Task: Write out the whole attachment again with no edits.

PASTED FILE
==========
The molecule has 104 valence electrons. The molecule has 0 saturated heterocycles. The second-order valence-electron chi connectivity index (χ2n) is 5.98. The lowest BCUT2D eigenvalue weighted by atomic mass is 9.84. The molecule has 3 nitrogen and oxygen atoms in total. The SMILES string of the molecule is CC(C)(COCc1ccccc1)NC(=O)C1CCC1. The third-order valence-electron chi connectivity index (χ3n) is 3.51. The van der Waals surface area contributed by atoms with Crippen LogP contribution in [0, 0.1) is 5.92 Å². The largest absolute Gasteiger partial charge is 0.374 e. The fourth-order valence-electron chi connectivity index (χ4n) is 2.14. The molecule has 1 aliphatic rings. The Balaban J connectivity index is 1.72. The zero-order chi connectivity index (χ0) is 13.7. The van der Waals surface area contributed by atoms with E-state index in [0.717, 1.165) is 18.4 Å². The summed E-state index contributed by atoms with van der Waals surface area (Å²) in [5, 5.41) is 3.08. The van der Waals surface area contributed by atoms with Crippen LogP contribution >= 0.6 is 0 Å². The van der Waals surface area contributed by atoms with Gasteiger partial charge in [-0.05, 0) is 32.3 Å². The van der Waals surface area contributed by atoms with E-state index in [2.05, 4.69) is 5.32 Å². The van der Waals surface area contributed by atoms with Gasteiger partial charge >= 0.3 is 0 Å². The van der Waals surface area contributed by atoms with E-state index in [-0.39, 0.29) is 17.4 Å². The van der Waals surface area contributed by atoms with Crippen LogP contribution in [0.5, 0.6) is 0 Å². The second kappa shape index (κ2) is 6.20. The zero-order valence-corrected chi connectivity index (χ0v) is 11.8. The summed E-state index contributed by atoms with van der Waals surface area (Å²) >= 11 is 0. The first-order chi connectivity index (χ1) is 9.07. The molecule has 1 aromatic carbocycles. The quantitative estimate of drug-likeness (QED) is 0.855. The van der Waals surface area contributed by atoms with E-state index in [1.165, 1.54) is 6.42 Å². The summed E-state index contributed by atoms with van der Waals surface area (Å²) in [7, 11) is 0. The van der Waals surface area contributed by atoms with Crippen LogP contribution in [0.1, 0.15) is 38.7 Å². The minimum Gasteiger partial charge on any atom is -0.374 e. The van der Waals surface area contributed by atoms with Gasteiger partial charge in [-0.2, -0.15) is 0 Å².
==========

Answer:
The molecule has 104 valence electrons. The molecule has 0 saturated heterocycles. The second-order valence-electron chi connectivity index (χ2n) is 5.98. The lowest BCUT2D eigenvalue weighted by atomic mass is 9.84. The molecule has 3 nitrogen and oxygen atoms in total. The SMILES string of the molecule is CC(C)(COCc1ccccc1)NC(=O)C1CCC1. The third-order valence-electron chi connectivity index (χ3n) is 3.51. The van der Waals surface area contributed by atoms with Crippen LogP contribution in [0, 0.1) is 5.92 Å². The largest absolute Gasteiger partial charge is 0.374 e. The fourth-order valence-electron chi connectivity index (χ4n) is 2.14. The molecule has 1 aliphatic rings. The Balaban J connectivity index is 1.72. The zero-order chi connectivity index (χ0) is 13.7. The van der Waals surface area contributed by atoms with E-state index in [0.717, 1.165) is 18.4 Å². The summed E-state index contributed by atoms with van der Waals surface area (Å²) in [5, 5.41) is 3.08. The van der Waals surface area contributed by atoms with Crippen LogP contribution >= 0.6 is 0 Å². The van der Waals surface area contributed by atoms with Gasteiger partial charge in [-0.05, 0) is 32.3 Å². The van der Waals surface area contributed by atoms with E-state index in [2.05, 4.69) is 5.32 Å². The van der Waals surface area contributed by atoms with Gasteiger partial charge >= 0.3 is 0 Å². The van der Waals surface area contributed by atoms with E-state index in [-0.39, 0.29) is 17.4 Å². The van der Waals surface area contributed by atoms with Crippen LogP contribution in [0.5, 0.6) is 0 Å². The second kappa shape index (κ2) is 6.20. The zero-order valence-corrected chi connectivity index (χ0v) is 11.8. The summed E-state index contributed by atoms with van der Waals surface area (Å²) >= 11 is 0. The first-order chi connectivity index (χ1) is 9.07. The molecule has 1 aromatic carbocycles. The quantitative estimate of drug-likeness (QED) is 0.855. The van der Waals surface area contributed by atoms with E-state index in [1.165, 1.54) is 6.42 Å². The summed E-state index contributed by atoms with van der Waals surface area (Å²) in [7, 11) is 0. The van der Waals surface area contributed by atoms with Crippen LogP contribution in [0.1, 0.15) is 38.7 Å². The minimum Gasteiger partial charge on any atom is -0.374 e. The van der Waals surface area contributed by atoms with Gasteiger partial charge in [-0.2, -0.15) is 0 Å².